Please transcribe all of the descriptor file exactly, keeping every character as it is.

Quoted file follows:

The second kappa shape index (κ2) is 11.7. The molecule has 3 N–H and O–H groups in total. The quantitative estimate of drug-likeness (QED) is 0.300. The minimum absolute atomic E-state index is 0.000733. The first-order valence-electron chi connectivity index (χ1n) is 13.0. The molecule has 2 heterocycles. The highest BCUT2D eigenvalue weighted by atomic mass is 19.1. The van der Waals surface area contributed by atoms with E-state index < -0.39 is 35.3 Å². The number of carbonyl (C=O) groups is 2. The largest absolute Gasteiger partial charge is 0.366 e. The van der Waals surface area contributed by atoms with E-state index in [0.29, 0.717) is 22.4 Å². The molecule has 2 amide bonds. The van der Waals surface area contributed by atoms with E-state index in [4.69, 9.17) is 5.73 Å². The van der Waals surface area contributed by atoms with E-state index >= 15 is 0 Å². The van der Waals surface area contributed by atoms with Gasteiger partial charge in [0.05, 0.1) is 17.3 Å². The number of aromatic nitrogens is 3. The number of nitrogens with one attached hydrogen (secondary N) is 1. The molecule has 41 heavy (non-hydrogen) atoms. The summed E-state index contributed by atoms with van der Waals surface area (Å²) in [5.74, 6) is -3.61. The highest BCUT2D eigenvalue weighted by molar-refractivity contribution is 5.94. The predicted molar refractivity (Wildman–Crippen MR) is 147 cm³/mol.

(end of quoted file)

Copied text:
The second kappa shape index (κ2) is 11.7. The molecule has 3 N–H and O–H groups in total. The quantitative estimate of drug-likeness (QED) is 0.300. The minimum absolute atomic E-state index is 0.000733. The first-order valence-electron chi connectivity index (χ1n) is 13.0. The molecule has 2 heterocycles. The highest BCUT2D eigenvalue weighted by atomic mass is 19.1. The van der Waals surface area contributed by atoms with E-state index < -0.39 is 35.3 Å². The number of carbonyl (C=O) groups is 2. The largest absolute Gasteiger partial charge is 0.366 e. The van der Waals surface area contributed by atoms with E-state index in [0.29, 0.717) is 22.4 Å². The molecule has 2 amide bonds. The van der Waals surface area contributed by atoms with E-state index in [4.69, 9.17) is 5.73 Å². The van der Waals surface area contributed by atoms with E-state index >= 15 is 0 Å². The van der Waals surface area contributed by atoms with Gasteiger partial charge in [0.05, 0.1) is 17.3 Å². The number of aromatic nitrogens is 3. The number of nitrogens with one attached hydrogen (secondary N) is 1. The molecule has 41 heavy (non-hydrogen) atoms. The summed E-state index contributed by atoms with van der Waals surface area (Å²) in [5.74, 6) is -3.61. The highest BCUT2D eigenvalue weighted by molar-refractivity contribution is 5.94. The predicted molar refractivity (Wildman–Crippen MR) is 147 cm³/mol.